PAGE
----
Getting our ya-ya’s out in Vila Nova de Foz Côa

Our only reason for stopping in Vila Nova de Foz Côa was to see to nearby prehistoric rock art in the Côa Valley.  As we were leaving the archeological site to walk the 4K back to town, a nice couple who shared our hike to the petroglyphs offered us a ride, so we ended up with an unexpected afternoon to see the town of Foz Côa.


Do you see a gazillion sunburned tourists swarming off a cruise ship in this photo?  After the lovely but massively overtouristed Lisbon and Coimbra, Foz Côa (in the northeastern corner of Portugal close to Spain) was a relief and an architectural delight.


Foz Côa’s main square is one of those perfect human-sized spaces where the stark Mediterranean sun sharpens the architectural details against a crisp sky.  That’s a Manueline pillory in the center—decorative now, but back in the day this is where they punished criminals.

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Manueline designs always have rope details, a nod to the seafaring culture of these rabidly colonialist people.

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As if it wasn’t enough that we got to spend the first half of the day looking at pre-historic rock art, then this church, Igreja Matriz, beckoned to us with a siren song of Manueline glory.  (This unique sacred space will be getting a separate post.)

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Formerly a synagogue, now Santa Quitéria is a chapel.

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The town has integrated the rock designs into their infrastructure, including this charming beast in the cobblestones of the pedestrian street.

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Even the graffiti incorporates the prehistoric art.  While no one knows the exact date the rock artworks were created, it is fairly easy to date this masterwork by the Paleolithic cell phone over on the right.

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This ad was posted on the outside of a pharmacy.  I guess if you live in Foz Côa you get your ya-ya’s out by bouncing on a cow-udder ball with grandma.  Hey, I’m not here to judge.

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For dinner HOB and I ran into a few shops.  I made the universal sign for “small wedge of cheese” to a shopkeeper and she proceeded to give me twice what I indicated.  We ate it all, along with cracked green olives, on the balcony of our hotel room.


How we got to Vila Nova de Foz Côa: bus from Coimbra.
Where we slept: Hotel Vale Do Côa. Price: €60 for a double. Recommended: no.


  1. I do love your illustrated descriptions, very Goldilockish (not too long, not too short), enough for my goldfish brain to vicariously experience and enjoy your sojourns. I was, briefly, in Vila Nova with you both, if that’s not too creepy!


    1. Ah thanks! If your brain is a goldfish, mine is an amoeba.

      Liked by 1 person

  2. Bouncing on a cow udder ball with grandma. Hey, it’s the thing to do!

    Real good article. And a good place to visit.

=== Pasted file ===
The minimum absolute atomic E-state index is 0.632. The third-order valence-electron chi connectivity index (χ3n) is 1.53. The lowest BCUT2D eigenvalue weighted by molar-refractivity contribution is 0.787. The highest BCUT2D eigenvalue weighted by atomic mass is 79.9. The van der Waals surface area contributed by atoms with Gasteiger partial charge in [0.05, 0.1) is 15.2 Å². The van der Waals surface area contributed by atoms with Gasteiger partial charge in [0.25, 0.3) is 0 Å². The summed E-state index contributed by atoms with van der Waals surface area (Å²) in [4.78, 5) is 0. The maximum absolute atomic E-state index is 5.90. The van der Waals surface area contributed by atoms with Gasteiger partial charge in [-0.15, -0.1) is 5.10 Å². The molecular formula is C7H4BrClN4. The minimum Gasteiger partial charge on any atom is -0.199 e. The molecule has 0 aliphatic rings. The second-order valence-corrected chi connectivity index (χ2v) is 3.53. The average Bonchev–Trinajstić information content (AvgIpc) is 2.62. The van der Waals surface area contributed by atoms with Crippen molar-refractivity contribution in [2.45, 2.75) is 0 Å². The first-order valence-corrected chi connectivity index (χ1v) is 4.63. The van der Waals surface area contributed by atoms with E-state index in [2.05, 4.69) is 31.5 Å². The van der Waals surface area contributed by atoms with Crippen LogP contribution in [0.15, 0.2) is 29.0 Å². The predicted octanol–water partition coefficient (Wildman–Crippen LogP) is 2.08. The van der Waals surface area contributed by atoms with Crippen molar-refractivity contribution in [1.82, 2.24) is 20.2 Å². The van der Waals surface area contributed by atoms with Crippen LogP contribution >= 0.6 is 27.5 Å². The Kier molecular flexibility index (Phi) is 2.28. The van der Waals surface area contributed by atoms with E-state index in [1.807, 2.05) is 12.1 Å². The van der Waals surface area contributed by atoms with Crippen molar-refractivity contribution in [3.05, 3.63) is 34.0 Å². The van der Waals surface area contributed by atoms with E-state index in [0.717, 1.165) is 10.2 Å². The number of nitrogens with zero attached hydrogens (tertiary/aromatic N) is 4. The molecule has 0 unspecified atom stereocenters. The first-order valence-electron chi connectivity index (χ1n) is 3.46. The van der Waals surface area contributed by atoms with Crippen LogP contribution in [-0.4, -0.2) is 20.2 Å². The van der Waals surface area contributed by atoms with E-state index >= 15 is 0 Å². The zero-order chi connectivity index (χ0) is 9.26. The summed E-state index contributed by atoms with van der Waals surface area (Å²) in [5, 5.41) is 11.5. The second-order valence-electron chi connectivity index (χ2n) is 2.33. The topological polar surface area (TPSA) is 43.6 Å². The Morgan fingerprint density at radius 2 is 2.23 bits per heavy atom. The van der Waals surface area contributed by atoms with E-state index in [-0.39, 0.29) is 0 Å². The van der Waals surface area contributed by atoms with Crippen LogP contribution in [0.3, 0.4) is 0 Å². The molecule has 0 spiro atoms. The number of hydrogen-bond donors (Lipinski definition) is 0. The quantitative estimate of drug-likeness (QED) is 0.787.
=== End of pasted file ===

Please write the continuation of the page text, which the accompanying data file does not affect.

Neil S.

    Liked by 2 people

    1. Thanks Neil! I don’t know about your grandma but mine certainly would have gone for it.

      Liked by 1 person

  3. Clearly you never knew the joys of owning a space hopper in the 1970s. That’s what the ball is.

    Liked by 1 person

    1. Any friends and family reading this please note I would like a space hopper for Christmas.


  4. I enjoyed the “small wedge of cheese” part! We are surrounded by cheese factories here in Ohio! Also I love cheese!

    Liked by 1 person

    1. You must have earned a lot of great karma in your last life to be surrounded by cheese factories in this one. Portuguese cheese is much better than expected.

      Liked by 1 person

  5. ‘Recommended…no’. Hereby hangs a tale…..
    Super place to spend an afternoon…and am looking forward to the post about the church.

    Liked by 1 person

    1. Oh dear that hotel (the only hotel, mind you). The surly staff had to be roused from their television watching to check us in. And then I had to wake a guy up to unlock the front door so we could leave in the morning to catch our train. Surely that was a severe fire hazard.

      Liked by 1 person

  6. I know so little about Portugal. Lookin’ forward to more.

    Liked by 1 person

    1. I didn’t know anything about Manueline architecture before our trip. I’ll write a post about it soon.

      Liked by 1 person

  7. The bulls remind me of the Picasso bull series. Wonder if this was a part of his inspiration. Lovely town. And now i know all the ways pillories were once used. Cant unlearn that, than you very much!

    Liked by 1 person

      1. Thanks for the art history link. What a great Picasso quote: “after Altamira, all else is decadence. “. Talk about freeing future artists from the yoke of absolute originality in their artwork! How can you hope to be original, if cavemen already have that claim, dead to rights? And yet, he was. 🎨


  8. you illustrate your travel very well with beautiful photos and colourfull sky from really blue to the cloudy day. The synagogue looks very old and interesting.

    Liked by 1 person

    1. The old synagogues make me sad because they are not usually in use anymore. Tblisi was the once city we visited where it didn’t seem like the Jews had been forced out or killed.


  9. Yeah, major cities/towns were MASSIVELY overtouristed! You were fortunate to see such a peaceful place!

    Liked by 1 person

    1. This must be a recent phenomenon, since people have often described Portugal to me as sort of unappreciated….well not anymore!

      Liked by 1 person

      1. Getting more popular – no wonder that I bumped into one of my work colleagues (we work in the same office) at the Jeronimos Monastery!! Very surprised!

        Liked by 1 person

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